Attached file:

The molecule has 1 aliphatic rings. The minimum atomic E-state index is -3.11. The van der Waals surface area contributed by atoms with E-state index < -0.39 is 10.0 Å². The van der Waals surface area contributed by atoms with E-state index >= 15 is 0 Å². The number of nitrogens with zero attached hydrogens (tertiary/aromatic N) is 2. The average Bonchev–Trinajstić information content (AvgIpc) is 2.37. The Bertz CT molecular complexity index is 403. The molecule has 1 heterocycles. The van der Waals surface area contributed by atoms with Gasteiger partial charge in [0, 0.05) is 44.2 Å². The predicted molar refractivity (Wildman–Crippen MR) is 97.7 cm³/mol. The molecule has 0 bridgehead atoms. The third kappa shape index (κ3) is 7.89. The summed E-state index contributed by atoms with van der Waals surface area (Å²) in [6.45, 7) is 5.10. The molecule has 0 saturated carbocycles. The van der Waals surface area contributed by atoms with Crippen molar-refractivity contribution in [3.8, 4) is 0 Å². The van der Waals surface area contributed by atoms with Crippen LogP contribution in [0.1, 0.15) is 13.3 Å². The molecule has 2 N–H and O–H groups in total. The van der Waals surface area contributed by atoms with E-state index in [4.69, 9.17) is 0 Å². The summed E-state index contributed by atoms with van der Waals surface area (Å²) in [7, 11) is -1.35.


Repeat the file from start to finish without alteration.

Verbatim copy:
The molecule has 1 aliphatic rings. The minimum atomic E-state index is -3.11. The van der Waals surface area contributed by atoms with E-state index < -0.39 is 10.0 Å². The van der Waals surface area contributed by atoms with E-state index >= 15 is 0 Å². The number of nitrogens with zero attached hydrogens (tertiary/aromatic N) is 2. The average Bonchev–Trinajstić information content (AvgIpc) is 2.37. The Bertz CT molecular complexity index is 403. The molecule has 1 heterocycles. The van der Waals surface area contributed by atoms with Gasteiger partial charge in [0, 0.05) is 44.2 Å². The predicted molar refractivity (Wildman–Crippen MR) is 97.7 cm³/mol. The molecule has 0 bridgehead atoms. The third kappa shape index (κ3) is 7.89. The summed E-state index contributed by atoms with van der Waals surface area (Å²) in [6.45, 7) is 5.10. The molecule has 0 saturated carbocycles. The van der Waals surface area contributed by atoms with Crippen molar-refractivity contribution in [3.8, 4) is 0 Å². The van der Waals surface area contributed by atoms with Crippen LogP contribution in [0.1, 0.15) is 13.3 Å². The molecule has 2 N–H and O–H groups in total. The van der Waals surface area contributed by atoms with E-state index in [4.69, 9.17) is 0 Å². The summed E-state index contributed by atoms with van der Waals surface area (Å²) in [7, 11) is -1.35.